Much has been said and written about the differences between generations. Indeed, two separate studies recently highlighted retirement planning trends among two different cohorts. Baby Boomers were the subject of a December 2014 report issued by the nonprofit Transamerica Center for Retirement Studies (TCRS), “Baby Boomers Are Revolutionizing Retirement: Are They and Their Employers Ready?” and a younger generation got the spotlight in the Principal Financial Group’s 2015 Millennial Research Study.
The people of the Baby Boom generation have been trailblazers in many ways and it seems their retirement plans are no different. According to the TCRS report, Baby Boomers are changing the traditional idea of what the golden years should look like, out of necessity if for no other reason. A somewhat grim statistic from the report is that 41% of Baby Boomers expect their standard of living to decrease when they retire. With longer life expectancies, the rising cost of healthcare, and a lack of adequate savings, it’s no surprise that many people in this generation expect to work beyond the traditional retirement age of 65. Some expect to never stop working completely. Many call working in retirement the “fourth leg” of the traditional “three-legged” stool.
TCRS’s research found that there is a strong desire among Baby Boomers for phased retirement options, but in reality less than half of employers have practices in place—such as the ability to move to a part-time position while drawing retirement benefits—that allow employees to transition into retirement slowly. TCRS’s report discusses ways Baby Boomers can positively change their retirement outlook, such as keeping job skills up to date and seeking advice from a financial advisor. In addition, the report mentions ways employers can help employees transition into retirement, such as providing phased retirement options and educating employees on Social Security and Medicare.
What about the Millennials? While the Principal Financial Group’s report summarized results regarding all aspects of Millennials’ finances, the research included trends in retirement savings. Here are some encouraging statistics in Principal’s report:
• 82% of Millennials feel it is important to save for retirement
• 63% of them started saving for retirement at or before age 25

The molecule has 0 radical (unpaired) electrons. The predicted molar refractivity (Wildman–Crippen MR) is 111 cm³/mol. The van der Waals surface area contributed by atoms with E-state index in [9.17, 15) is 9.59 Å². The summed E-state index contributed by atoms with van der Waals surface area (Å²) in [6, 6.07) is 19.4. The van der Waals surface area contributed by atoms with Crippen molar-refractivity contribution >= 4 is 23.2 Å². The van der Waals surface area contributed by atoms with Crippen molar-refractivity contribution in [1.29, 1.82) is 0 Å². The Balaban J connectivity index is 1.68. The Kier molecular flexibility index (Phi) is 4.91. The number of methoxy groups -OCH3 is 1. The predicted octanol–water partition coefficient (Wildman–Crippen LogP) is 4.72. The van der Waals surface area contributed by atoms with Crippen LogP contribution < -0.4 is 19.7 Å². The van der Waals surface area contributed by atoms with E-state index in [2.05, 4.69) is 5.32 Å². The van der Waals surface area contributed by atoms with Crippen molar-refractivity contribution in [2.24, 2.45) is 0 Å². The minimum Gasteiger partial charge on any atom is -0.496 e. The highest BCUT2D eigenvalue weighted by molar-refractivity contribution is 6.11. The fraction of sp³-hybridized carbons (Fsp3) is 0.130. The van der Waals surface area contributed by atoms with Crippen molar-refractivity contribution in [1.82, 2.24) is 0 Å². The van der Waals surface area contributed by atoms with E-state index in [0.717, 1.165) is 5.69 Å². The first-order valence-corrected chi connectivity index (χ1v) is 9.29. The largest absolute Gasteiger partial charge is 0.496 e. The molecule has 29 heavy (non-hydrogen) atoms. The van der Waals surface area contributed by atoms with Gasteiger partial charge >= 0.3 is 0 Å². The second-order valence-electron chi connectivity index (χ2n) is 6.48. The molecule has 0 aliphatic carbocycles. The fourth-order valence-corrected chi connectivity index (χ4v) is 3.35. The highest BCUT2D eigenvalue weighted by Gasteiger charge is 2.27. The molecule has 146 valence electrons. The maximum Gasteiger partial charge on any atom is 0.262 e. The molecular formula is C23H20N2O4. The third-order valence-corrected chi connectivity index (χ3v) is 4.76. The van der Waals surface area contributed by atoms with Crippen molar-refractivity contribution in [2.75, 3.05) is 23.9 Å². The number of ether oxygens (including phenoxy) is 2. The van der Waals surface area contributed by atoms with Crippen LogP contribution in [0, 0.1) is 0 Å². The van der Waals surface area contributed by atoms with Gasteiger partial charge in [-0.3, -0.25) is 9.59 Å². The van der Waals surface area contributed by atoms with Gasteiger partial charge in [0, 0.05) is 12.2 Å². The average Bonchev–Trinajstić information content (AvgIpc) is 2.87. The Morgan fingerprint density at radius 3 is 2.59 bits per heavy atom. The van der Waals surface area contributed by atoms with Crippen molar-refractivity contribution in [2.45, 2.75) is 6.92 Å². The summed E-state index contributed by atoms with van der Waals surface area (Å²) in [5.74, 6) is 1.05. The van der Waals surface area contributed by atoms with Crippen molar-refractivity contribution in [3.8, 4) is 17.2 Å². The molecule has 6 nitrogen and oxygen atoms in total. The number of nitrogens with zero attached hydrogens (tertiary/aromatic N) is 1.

• 59% of them plan to maximize the amount of pretax contributions allowed in their accounts
Principal’s study also indicates that most Millennials believe they should be contributing more of their pretax pay to their employer-sponsored retirement plans than they currently are, but at least a majority of them have made the crucial step to start saving, no matter how small the contribution.
One notable difference in the generations is technology preferences and usage. Millennials are used to communication through employer websites, email, texting, and even social media sites such as Facebook. While these concepts certainly aren’t foreign to older generations, Millennials are more likely to expect their employers to communicate with them electronically rather than through traditional methods such as regular mail.
Another difference between the two groups is whether or not they expect to be able to rely on Social Security. While many Baby Boomers have already started receiving Social Security, the Principal report states that only 22% of Millennials include Social Security in their retirement planning, presumably because the system’s purported problems have been well covered in the media.
But let’s not pretend that different generations have nothing in common. It’s safe to say that the majority of American workers, regardless of age, know that retirement planning is important, but find it intimidating at times and can benefit from employer assistance. While Principal’s study states that 60% of Millennials expect to be better off financially than their parents, younger people may still find themselves in need of options such as phased retirement and can reap the benefits of an older generation paving the way for change.
As is always the case, the optimal retirement scenario occurs when both the employee and employer contribute to the success of the employee’s retirement goals. Employers can benefit from creating a workplace that supports workers of all ages. Recognizing the differences between generations, developing retirement planning resources that help employees at every stage of their lives, having a broad employee communication and education approach, and supporting phased retirement options can help achieve this goal.